Ahead of World Press Freedom Day, UN spotlights free media as vital to sustainable development
“Freedom of expression, independent media and universal access to knowledge will fortify our efforts to achieve lasting results for people and the planet,” said Secretary-General Ban Ki-moon, opening a briefing at UN Headquarters on “Media freedom for a better future: shaping the post-2015 development agenda.”
The discussion mirrors the theme of this year’s World Press Freedom Day, which, along with proving an opportunity to celebrate the fundamental principles of this freedom and to pay tribute to the journalists that have lost their lives in the line of duty, will spotlight the media’s importance in development; the safety of journalists and the rule of law; and the sustainability and integrity of journalism.
The briefing will also feed into the major effort under way throughout the UN System to achieve a new development agenda to succeed the landmark Millennium Development Goals (MDGs). Those targets, agreed by world leaders at a UN summit in 2000, aim to slash extreme hunger and poverty, cut maternal and infant mortality, combat disease and provide access to universal education and health care, all by the end of 2015.
In his remarks, Mr. Ban said that every day of the year, the fundamental freedom to receive and impart ideas through any media is under assault, “to the detriment of us all.” Indeed, journalists are being singled out for speaking or writing uncomfortable truths – kidnapped, detained, beaten and sometimes murdered.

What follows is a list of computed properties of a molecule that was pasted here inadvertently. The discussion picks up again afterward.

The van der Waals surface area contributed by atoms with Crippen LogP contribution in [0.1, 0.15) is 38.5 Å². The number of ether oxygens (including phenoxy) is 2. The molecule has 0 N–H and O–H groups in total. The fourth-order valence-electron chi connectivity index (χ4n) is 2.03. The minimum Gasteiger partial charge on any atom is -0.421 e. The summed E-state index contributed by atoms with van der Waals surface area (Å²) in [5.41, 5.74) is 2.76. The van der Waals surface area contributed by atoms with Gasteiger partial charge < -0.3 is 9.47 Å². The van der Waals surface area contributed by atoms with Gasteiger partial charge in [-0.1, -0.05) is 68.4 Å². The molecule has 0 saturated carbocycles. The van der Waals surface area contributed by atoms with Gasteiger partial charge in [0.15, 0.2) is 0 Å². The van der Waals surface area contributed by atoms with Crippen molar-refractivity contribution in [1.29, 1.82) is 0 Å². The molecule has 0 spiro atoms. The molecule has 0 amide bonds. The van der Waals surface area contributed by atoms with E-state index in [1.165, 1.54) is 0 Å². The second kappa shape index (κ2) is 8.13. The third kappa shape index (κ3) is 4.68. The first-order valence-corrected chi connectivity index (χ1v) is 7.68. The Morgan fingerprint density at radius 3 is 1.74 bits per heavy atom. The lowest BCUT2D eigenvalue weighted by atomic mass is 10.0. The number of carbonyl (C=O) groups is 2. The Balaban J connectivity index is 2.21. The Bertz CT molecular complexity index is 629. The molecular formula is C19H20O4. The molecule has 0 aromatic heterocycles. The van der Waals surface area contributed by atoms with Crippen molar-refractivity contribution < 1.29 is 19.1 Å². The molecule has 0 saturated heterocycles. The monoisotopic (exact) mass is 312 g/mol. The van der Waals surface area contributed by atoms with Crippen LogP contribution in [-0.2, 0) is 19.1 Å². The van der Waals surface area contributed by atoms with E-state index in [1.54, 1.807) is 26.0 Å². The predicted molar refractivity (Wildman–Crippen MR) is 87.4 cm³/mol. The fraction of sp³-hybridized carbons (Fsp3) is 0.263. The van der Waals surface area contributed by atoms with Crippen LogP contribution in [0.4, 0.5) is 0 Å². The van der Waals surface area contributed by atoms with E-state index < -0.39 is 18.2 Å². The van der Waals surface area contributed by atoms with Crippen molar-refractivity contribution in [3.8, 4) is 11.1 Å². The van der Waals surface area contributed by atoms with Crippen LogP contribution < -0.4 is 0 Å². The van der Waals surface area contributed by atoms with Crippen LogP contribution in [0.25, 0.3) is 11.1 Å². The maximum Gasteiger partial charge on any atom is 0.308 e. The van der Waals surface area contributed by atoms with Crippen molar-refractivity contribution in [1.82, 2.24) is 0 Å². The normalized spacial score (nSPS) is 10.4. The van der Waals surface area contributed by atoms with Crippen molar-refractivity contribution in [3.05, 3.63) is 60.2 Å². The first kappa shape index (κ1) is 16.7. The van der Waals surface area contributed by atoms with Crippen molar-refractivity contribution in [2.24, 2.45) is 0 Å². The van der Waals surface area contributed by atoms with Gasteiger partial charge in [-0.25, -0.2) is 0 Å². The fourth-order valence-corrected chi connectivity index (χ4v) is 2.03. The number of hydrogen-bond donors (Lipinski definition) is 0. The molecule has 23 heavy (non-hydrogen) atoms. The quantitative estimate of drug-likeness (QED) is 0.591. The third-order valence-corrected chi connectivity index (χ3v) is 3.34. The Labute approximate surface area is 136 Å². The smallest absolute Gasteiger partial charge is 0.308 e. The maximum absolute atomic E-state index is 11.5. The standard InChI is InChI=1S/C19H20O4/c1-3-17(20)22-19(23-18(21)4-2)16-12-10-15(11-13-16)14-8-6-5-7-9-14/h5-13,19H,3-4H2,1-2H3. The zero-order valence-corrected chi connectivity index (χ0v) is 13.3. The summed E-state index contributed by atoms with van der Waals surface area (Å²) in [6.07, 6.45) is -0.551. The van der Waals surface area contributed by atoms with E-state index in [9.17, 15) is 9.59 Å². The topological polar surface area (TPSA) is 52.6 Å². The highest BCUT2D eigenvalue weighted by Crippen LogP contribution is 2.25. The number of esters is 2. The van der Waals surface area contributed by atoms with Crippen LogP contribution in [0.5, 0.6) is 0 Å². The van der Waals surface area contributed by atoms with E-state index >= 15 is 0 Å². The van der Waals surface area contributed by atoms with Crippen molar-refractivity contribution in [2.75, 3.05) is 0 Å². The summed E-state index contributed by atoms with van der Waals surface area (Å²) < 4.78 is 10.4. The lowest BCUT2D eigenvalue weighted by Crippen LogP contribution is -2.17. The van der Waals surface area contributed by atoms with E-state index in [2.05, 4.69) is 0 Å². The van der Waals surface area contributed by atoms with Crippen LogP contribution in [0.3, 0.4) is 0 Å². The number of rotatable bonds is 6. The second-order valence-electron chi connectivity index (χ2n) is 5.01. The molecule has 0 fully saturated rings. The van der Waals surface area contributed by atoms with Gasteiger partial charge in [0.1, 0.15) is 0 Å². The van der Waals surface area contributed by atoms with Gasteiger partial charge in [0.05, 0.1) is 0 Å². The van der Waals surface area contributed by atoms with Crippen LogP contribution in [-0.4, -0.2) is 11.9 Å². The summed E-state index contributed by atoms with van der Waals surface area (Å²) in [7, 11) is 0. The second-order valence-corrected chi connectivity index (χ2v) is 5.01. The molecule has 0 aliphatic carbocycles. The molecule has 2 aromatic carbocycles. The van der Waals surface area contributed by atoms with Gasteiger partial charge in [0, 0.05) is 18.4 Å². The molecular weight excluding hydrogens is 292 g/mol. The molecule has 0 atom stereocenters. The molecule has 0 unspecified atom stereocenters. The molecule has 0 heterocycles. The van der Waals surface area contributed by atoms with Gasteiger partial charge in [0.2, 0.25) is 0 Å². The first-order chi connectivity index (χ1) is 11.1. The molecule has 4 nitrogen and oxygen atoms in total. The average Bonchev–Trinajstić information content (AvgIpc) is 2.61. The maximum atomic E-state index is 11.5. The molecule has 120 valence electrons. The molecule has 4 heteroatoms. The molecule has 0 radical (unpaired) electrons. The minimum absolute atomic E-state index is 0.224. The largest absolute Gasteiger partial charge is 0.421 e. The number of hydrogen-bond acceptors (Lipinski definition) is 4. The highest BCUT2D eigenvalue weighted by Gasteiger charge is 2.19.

“Such treatment is completely unacceptable in a world ever more reliant on global news outlets and the journalists who serve them,” said the UN chief.
He told the briefing that last year, 70 journalists were killed; many caught in the cross-fire of armed hostilities. Fourteen more have suffered the same fate this year. Also last year, 211 journalists were being held in prison. Some 456 journalist have been forced into exile since 2008. And since 1992, well over 1,000 journalists have been killed – nearly one per week.
“These are alarming figures. Behind each statistic stands a man or a woman simply going about their lawful business,” the Secretary-General said, stressing that there must be no impunity for those who target journalists for violence, intimidation or distorted uses of legal procedures to disrupt or impede their work.
As for the post-2015 agenda, he said free media, traditional and new, are indispensable for development. They can promote transparency about the new goals that Member States will adopt – progress as well as shortfalls. “Social media and mobile technologies offer new tools for accelerating citizen participation and economic and social progress,” he said, adding that the media’s watchdog function is essential for holding Governments, businesses and others to account.
“On this World Press Freedom Day, I call on all Governments, societies and individuals to actively defend this fundamental right as critical factors in achieving the Millennium Development Goals and advancing the post-2015 development agenda,” said Mr. Ban.
Echoing those sentiments, John Ashe, President of the UN General Assembly, said freedom of expression and freedom of the press are fundamental rights that form an essential pillar of democratic societies. “When journalists are able to report freely, they support informed citizen participation in political and social processes and promote civic engagement,” he added.
Mr. Ashe recalled that in December 2013, the Assembly adopted for the first time a resolution condemning all attacks and violence against journalists and media workers, and proclaimed 2 November as the International Day to end Impunity for Crimes against Journalists.
“Our Assembly called upon Member States to promote a safe and enabling environment for journalists to perform their work independently and without undue interference. In this regard, the UN Plan of Action on the Safety of Journalists and the Issue of Impunity is an important multi-stakeholder mechanism,” he said, adding that only by ensuring that journalists can work safely and without fear will they be able to give voice to those who do not have one, tell stories that are untold and help build open and transparent societies.